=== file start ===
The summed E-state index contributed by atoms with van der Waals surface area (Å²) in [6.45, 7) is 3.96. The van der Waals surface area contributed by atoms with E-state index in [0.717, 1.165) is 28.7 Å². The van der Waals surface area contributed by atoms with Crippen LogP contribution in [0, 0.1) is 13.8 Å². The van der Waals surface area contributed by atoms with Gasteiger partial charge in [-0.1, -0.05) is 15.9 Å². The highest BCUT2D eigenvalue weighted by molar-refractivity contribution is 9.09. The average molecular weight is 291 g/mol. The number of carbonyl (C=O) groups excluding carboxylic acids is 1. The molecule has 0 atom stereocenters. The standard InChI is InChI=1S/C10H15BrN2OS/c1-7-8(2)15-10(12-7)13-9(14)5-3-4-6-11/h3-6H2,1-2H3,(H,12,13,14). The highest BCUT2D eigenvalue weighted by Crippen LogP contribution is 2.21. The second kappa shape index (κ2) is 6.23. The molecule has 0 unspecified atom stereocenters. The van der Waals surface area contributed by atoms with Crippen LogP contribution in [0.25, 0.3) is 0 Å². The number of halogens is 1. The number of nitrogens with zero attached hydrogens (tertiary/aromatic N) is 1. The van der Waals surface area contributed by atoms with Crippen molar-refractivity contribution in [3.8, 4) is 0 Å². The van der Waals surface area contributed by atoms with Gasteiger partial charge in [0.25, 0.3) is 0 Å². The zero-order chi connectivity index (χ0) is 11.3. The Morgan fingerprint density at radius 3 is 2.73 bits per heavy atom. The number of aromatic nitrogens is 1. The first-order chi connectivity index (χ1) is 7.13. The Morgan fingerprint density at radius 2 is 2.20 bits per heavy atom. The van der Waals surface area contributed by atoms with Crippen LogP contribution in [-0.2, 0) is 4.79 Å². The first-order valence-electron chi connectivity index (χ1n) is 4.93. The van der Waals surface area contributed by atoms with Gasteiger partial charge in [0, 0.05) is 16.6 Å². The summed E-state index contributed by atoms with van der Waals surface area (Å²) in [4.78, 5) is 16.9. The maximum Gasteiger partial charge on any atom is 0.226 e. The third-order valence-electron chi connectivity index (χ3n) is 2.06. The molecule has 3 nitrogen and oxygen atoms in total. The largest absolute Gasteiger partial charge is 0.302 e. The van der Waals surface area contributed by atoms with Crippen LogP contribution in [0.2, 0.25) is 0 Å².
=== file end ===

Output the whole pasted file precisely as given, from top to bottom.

The summed E-state index contributed by atoms with van der Waals surface area (Å²) in [6.45, 7) is 3.96. The van der Waals surface area contributed by atoms with E-state index in [0.717, 1.165) is 28.7 Å². The van der Waals surface area contributed by atoms with Crippen LogP contribution in [0, 0.1) is 13.8 Å². The van der Waals surface area contributed by atoms with Gasteiger partial charge in [-0.1, -0.05) is 15.9 Å². The highest BCUT2D eigenvalue weighted by molar-refractivity contribution is 9.09. The average molecular weight is 291 g/mol. The number of carbonyl (C=O) groups excluding carboxylic acids is 1. The molecule has 0 atom stereocenters. The standard InChI is InChI=1S/C10H15BrN2OS/c1-7-8(2)15-10(12-7)13-9(14)5-3-4-6-11/h3-6H2,1-2H3,(H,12,13,14). The highest BCUT2D eigenvalue weighted by Crippen LogP contribution is 2.21. The second kappa shape index (κ2) is 6.23. The molecule has 0 unspecified atom stereocenters. The van der Waals surface area contributed by atoms with Crippen LogP contribution in [0.25, 0.3) is 0 Å². The number of halogens is 1. The number of nitrogens with zero attached hydrogens (tertiary/aromatic N) is 1. The van der Waals surface area contributed by atoms with Crippen molar-refractivity contribution in [3.8, 4) is 0 Å². The van der Waals surface area contributed by atoms with Gasteiger partial charge in [0.25, 0.3) is 0 Å². The zero-order chi connectivity index (χ0) is 11.3. The Morgan fingerprint density at radius 3 is 2.73 bits per heavy atom. The number of aromatic nitrogens is 1. The first-order chi connectivity index (χ1) is 7.13. The Morgan fingerprint density at radius 2 is 2.20 bits per heavy atom. The van der Waals surface area contributed by atoms with Crippen LogP contribution in [-0.2, 0) is 4.79 Å². The first-order valence-electron chi connectivity index (χ1n) is 4.93. The van der Waals surface area contributed by atoms with Gasteiger partial charge in [0, 0.05) is 16.6 Å². The summed E-state index contributed by atoms with van der Waals surface area (Å²) in [4.78, 5) is 16.9. The maximum Gasteiger partial charge on any atom is 0.226 e. The third-order valence-electron chi connectivity index (χ3n) is 2.06. The molecule has 3 nitrogen and oxygen atoms in total. The largest absolute Gasteiger partial charge is 0.302 e. The van der Waals surface area contributed by atoms with Crippen LogP contribution in [0.2, 0.25) is 0 Å².